David Valkenet’s review:
My love affair the Alexandro Jodorowsky's The Holy Mountain began some time during the tail end of high-school, around age 16 or 17. I'd stumbled across a controversial film list on some website, which had The Holy Mountain listed, along with an ominous description; something about a nameless vagrant moving through religious and blasphemous iconography. I quickly found a copy of the film on the internet (through legal means, of course) and it turned out to be a 3rd generation VHS rip. The somewhat poorer quality if anything freaked me out even more. Like with many scary film, the worse the film quality the more illicit the act of watching feels, and the more realistic the bad special effects become.
The film opened with a locked off camera filming a mysterious man in a large black brimmed hat. Two women are on either side wearing all white. The music sounds like the devil attempting to throat sing. The man proceeds to perform some sort of (what I at the time perceived to be) demonic cleansing ceremony as the music intensified. I was convinced that he was going to slit their throats at any second, and the grainy VHS quality made it seem all the more real.
After this scene the film progresses and enters some surreal, sacrilegious, alchemical, and (again what I thought was) black magic. What I failed to fully embrace in the first paranoid viewing was the joy, humour and colour. These were all pleasures that were revealed to me on subsequent viewings, and there were many.
I bought the Jodorowsky box set and watched all his other films, always returning to The Holy Mountain more than the others. It would prove to be a backbone of my film watching throughout my teenage years. When a friend and I started a short lived cult movie night we shoed the film to our friends who responded similarly. Needless to say, this is one of my favourite movies of all time.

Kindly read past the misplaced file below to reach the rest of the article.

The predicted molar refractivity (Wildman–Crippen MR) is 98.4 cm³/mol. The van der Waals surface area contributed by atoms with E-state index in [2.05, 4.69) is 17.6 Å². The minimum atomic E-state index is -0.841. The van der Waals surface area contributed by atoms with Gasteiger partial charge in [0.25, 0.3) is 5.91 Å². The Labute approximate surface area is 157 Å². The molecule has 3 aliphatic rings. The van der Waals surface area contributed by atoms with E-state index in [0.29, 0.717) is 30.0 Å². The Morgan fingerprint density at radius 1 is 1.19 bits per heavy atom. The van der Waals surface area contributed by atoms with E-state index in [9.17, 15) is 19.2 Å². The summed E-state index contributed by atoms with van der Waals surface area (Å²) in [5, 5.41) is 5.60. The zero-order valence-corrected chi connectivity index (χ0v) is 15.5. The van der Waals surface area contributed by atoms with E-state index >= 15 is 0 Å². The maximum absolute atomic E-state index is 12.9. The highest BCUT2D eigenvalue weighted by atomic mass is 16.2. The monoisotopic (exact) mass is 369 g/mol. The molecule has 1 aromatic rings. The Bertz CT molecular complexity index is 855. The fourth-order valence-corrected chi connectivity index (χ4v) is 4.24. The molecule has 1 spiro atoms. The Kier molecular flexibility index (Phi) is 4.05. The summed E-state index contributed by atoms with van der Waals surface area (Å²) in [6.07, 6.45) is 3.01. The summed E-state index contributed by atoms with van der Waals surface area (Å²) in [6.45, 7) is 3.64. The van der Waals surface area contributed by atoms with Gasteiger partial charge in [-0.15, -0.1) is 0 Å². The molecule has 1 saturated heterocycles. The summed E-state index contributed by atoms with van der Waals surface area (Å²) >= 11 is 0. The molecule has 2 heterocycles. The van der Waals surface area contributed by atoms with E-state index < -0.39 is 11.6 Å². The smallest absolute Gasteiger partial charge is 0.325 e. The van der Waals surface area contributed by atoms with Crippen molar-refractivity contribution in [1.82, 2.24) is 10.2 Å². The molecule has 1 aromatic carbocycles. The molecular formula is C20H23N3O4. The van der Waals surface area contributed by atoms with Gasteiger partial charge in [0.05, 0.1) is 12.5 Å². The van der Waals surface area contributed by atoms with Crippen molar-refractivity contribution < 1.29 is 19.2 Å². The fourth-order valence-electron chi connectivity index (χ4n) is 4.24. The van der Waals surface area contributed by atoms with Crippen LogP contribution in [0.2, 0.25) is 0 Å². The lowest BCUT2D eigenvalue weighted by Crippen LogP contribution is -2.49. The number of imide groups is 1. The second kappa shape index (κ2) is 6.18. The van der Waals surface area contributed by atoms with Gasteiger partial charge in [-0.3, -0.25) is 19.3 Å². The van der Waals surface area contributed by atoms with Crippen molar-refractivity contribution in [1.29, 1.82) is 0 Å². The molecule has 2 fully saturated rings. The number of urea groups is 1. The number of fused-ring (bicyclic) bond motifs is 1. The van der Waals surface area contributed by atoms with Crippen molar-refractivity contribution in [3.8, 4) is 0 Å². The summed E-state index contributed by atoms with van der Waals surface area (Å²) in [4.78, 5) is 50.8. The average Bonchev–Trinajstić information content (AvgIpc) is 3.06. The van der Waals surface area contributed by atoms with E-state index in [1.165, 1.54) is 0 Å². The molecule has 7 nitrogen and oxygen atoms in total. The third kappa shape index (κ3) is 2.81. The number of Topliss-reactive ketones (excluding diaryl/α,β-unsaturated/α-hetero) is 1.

This is why I was understandably ecstatic when I heard that our local art deco, single-screen reparatory theatre, The Astor, was planning a Jodorowsky double feature, presenting both El Topo and The Holy Mountain in 35mm film. The Astor also boasts one of the biggest screens in Melbourne which really did the widescreen Holy Mountain justice.
Seeing it presented in the way the director presumably intended was one of the best movie going experiences I've had. It was engrossing, hilarious, transcendent and a totally crowd pleaser. This film truly proves that you do not need to be boring in order to explore deep intellectual and spiritual themes.
The Holy Mountain is not just a film, not just an experience, it is life itself.